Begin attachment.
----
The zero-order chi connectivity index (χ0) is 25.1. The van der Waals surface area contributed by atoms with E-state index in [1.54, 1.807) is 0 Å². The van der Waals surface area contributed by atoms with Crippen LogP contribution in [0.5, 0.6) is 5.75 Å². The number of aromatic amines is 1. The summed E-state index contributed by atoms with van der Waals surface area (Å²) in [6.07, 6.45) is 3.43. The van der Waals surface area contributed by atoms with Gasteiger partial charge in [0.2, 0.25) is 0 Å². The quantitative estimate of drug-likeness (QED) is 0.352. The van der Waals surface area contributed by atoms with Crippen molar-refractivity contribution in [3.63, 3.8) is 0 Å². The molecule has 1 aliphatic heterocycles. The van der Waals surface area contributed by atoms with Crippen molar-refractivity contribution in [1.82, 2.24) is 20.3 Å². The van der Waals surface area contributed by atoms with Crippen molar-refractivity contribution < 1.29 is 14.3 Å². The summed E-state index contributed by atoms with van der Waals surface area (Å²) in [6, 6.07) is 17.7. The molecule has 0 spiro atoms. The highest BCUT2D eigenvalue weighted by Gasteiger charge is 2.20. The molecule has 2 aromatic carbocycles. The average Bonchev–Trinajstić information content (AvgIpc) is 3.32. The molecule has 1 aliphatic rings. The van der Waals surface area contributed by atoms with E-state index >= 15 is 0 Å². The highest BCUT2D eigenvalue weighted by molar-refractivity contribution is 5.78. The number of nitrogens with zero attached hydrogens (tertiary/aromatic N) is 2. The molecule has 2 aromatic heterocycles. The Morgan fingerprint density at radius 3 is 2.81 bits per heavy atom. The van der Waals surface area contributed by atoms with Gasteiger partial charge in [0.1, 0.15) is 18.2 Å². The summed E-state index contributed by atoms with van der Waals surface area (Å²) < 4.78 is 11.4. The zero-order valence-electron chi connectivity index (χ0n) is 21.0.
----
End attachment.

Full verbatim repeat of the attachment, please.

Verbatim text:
The zero-order chi connectivity index (χ0) is 25.1. The van der Waals surface area contributed by atoms with E-state index in [1.54, 1.807) is 0 Å². The van der Waals surface area contributed by atoms with Crippen LogP contribution in [0.5, 0.6) is 5.75 Å². The number of aromatic amines is 1. The summed E-state index contributed by atoms with van der Waals surface area (Å²) in [6.07, 6.45) is 3.43. The van der Waals surface area contributed by atoms with Gasteiger partial charge in [0.2, 0.25) is 0 Å². The quantitative estimate of drug-likeness (QED) is 0.352. The van der Waals surface area contributed by atoms with Crippen molar-refractivity contribution in [3.63, 3.8) is 0 Å². The molecule has 1 aliphatic heterocycles. The van der Waals surface area contributed by atoms with Crippen molar-refractivity contribution in [1.82, 2.24) is 20.3 Å². The van der Waals surface area contributed by atoms with Crippen molar-refractivity contribution < 1.29 is 14.3 Å². The summed E-state index contributed by atoms with van der Waals surface area (Å²) in [6, 6.07) is 17.7. The molecule has 0 spiro atoms. The highest BCUT2D eigenvalue weighted by Gasteiger charge is 2.20. The molecule has 2 aromatic carbocycles. The average Bonchev–Trinajstić information content (AvgIpc) is 3.32. The molecule has 1 aliphatic rings. The van der Waals surface area contributed by atoms with E-state index >= 15 is 0 Å². The highest BCUT2D eigenvalue weighted by molar-refractivity contribution is 5.78. The number of nitrogens with zero attached hydrogens (tertiary/aromatic N) is 2. The molecule has 2 aromatic heterocycles. The Morgan fingerprint density at radius 3 is 2.81 bits per heavy atom. The van der Waals surface area contributed by atoms with Gasteiger partial charge in [0.1, 0.15) is 18.2 Å². The summed E-state index contributed by atoms with van der Waals surface area (Å²) < 4.78 is 11.4. The zero-order valence-electron chi connectivity index (χ0n) is 21.0.